He who pays the piper calls the tune: Credit rating agencies and multilateral development banks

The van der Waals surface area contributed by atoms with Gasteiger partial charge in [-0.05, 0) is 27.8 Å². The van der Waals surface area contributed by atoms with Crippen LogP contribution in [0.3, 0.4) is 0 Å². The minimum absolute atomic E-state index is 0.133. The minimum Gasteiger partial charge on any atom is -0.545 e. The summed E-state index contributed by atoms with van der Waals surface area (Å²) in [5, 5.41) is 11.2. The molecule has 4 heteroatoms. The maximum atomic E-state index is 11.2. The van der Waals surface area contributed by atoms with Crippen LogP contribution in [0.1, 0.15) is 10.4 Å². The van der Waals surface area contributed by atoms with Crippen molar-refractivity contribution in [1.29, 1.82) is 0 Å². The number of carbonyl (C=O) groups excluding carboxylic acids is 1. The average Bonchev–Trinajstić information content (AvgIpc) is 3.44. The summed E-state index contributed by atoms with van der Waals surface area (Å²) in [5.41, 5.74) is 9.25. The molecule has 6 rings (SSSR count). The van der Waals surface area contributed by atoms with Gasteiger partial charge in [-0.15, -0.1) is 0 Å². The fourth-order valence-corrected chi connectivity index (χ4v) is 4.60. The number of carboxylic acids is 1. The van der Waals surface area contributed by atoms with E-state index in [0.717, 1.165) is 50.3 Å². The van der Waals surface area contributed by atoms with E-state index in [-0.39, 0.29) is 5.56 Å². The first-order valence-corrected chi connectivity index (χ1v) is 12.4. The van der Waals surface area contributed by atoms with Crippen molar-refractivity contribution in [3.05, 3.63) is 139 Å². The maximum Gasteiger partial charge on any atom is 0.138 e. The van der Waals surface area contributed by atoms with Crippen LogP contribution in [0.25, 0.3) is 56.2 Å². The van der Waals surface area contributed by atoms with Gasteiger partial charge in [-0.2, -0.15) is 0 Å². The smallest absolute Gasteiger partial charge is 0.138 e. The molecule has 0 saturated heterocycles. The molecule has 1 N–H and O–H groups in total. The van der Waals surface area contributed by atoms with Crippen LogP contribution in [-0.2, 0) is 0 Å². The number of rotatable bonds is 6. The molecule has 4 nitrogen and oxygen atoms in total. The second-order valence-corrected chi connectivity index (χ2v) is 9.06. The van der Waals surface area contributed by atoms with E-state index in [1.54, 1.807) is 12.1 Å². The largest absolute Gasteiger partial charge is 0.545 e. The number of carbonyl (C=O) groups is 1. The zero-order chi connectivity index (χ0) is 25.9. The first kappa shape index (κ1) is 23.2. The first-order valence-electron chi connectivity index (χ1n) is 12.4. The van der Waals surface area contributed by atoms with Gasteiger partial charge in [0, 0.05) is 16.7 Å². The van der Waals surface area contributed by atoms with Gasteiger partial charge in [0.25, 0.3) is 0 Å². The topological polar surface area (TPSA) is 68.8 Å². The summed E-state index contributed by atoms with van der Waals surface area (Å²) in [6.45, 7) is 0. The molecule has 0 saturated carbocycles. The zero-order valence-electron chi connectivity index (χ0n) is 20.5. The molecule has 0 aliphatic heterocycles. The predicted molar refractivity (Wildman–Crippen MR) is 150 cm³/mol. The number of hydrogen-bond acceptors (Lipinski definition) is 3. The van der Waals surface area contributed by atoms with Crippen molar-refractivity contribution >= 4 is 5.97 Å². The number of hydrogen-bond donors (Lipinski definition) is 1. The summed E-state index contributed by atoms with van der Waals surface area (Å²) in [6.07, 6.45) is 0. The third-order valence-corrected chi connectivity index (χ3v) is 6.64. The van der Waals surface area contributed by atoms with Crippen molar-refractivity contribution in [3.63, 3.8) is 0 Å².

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Multilateral development banks (MDBs) have proved to be one of the most popular and enduring forms of international organization ever created, in large part because of their unique financial model. MDBs raise most of the resources needed for operations from international capital markets rather than government budgets, which greatly increases their financial capacity and attractiveness to member governments. However, this model has a trade-off: MDBs must pay close attention to the perceptions of bond investors, who have little interest in development goals. This paper explores the influence of credit rating agencies (CRAs) on MDB operations, based on an analysis of the methodologies used by CRAs to evaluate MDBs and interviews with MDB financial staff and CRA analysts. The study demonstrates that the methodology used by Standard and Poor’s seriously undervalues the financial strength of MDBs, limiting their ability to pursue their development mandate. These findings suggest that MDB dependence on capital market financing may weaken the ability of major shareholder governments to fully control MDB activities.